And do we really think any of this helped the elected secular President Abbas when he needed it? The brutal truth is that the actions of the international community over the last two years have undermined the President and those in both Fatah and Hamas who were not only willing to share power between themselves but who were also trying to bring their own movements towards the conclusion of a durable peace agreement with Israel. Even when the Mecca agreement brought a National Unity Government in to existence, we refused to seize the opportunity, ignoring a new proposal for a ceasefire with Israel which was published by Fatah, Hamas and Independent members of that Government as recently as two weeks ago.

    Instead, we have unwittingly strengthened the hands of the hardliners; of the more extreme elements in Hamas, of those Fatah figures who were never prepared to accept that they had lost the Palestinian Parliamentary elections and of the clan and militia leaders for whom the power bestowed on them by the gun is more important than any political or ideological loyalty. Just have a look at the reports flying around the US administration in recent months, none too subtly recommending that Fatah-dominated forces should be given the financial and other support necessary to “sort out” Hamas. This has fuelled rumours in Gaza itself of US-funded arms shipments going to Fatah. Hamas leaders warned that a coup was coming against the National Unity Government they led, allowing their own hardliners to push for a pre-emptive strike. That strike came last week. As with some other pre-emptive military strikes, the rhetoric turned out to have been launched on the basis of faulty intelligence. The rumoured stockpiles of US-funded Fatah weapons have not been found.

    None of this should be surprising. A report from the House of Commons International Development Committee pointed out the perverse effects of Quartet Policy on poverty in Palestine earlier this year. Humanitarian agencies have been making similar points. Independent and moderate Palestinian voices have been warning the Quartet for months about the dangerous situation its policies were creating and so too has the recently retired UN Special Envoy to the area. All have been ignored. We now face the consequences of that. Our task now is at least to avoid making a bad situation worse and to identify what we can do to help in practice.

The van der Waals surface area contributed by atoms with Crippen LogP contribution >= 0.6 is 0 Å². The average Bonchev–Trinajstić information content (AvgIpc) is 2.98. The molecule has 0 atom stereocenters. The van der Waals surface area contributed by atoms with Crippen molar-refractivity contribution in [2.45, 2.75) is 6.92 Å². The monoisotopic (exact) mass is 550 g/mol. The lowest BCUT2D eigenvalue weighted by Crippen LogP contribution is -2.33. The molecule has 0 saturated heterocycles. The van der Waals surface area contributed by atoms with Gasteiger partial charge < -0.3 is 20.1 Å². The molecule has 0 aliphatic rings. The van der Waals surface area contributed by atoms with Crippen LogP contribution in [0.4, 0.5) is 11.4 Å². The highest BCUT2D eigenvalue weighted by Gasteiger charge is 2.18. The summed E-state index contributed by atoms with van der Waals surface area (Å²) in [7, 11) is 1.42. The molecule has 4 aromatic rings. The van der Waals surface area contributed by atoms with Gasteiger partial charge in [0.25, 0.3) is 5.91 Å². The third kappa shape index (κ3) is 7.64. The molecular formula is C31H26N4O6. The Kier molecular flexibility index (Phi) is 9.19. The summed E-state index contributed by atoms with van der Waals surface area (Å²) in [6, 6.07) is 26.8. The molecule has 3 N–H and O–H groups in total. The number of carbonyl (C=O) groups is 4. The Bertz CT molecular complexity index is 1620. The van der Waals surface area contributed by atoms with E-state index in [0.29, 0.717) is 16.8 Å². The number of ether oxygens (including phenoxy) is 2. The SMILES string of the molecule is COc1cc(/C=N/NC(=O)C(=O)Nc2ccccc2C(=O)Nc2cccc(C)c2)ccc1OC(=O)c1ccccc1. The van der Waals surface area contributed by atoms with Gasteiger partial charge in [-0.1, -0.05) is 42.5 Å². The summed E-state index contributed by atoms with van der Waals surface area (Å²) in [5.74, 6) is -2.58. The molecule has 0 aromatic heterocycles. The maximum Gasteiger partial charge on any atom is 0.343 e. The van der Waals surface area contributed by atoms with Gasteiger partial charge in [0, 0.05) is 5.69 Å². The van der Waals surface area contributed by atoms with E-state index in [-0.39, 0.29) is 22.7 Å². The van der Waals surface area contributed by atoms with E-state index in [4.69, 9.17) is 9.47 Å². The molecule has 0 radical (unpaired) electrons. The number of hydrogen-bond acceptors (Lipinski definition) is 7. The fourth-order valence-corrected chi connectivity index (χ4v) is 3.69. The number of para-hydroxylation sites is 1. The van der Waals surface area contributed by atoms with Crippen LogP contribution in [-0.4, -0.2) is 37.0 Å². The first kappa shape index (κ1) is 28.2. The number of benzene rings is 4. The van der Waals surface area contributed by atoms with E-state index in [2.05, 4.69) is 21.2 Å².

In appointing Salam Fayyad as the emergency Prime Minister, President Abbas has chosen someone who has a reputation for honesty and who has credibility in the outside world. However, It is no criticism of Fayyad to acknowledge that the depth and breadth of his support amongst Palestinians living in the Occupied Territories is more limited. His chances of bringing greater stability to Palestine will depend on how far and how fast he is able to secure real changes in the daily lives of Palestinians living under occupation. The brass neck with which the USA has promised a quick end to the boycott now it has the prospect of a Palestinian Government more to its liking may be breathtaking, but that does not alter the fact that the lifting of the boycott is vital to any chance of progress.

    However, lifting the international boycott on aid to the PA it is not enough. As long as the West Bank is criss-crossed with Israeli checkpoints and closures and a Wall that prevent students getting to college, patients getting to hospital and traders or farmers getting their goods to market, there is simply no chance of taking forward the “economic roadmap” out of poverty on which Gordon Brown has rightly placed such emphasis. Israel has existing obligations here under international law and under a number of international agreements. Its own Association Agreement with the EU gives Israel goods preferential access to European markets but carries with it a raft of human rights and obligations which Israel ignores. The EU summit this week should make clear to Israel that the continuation of its own trade preferences are dependent on its fulfilling these obligations and allowing the Palestinians the same rights to trade that it demands for itself.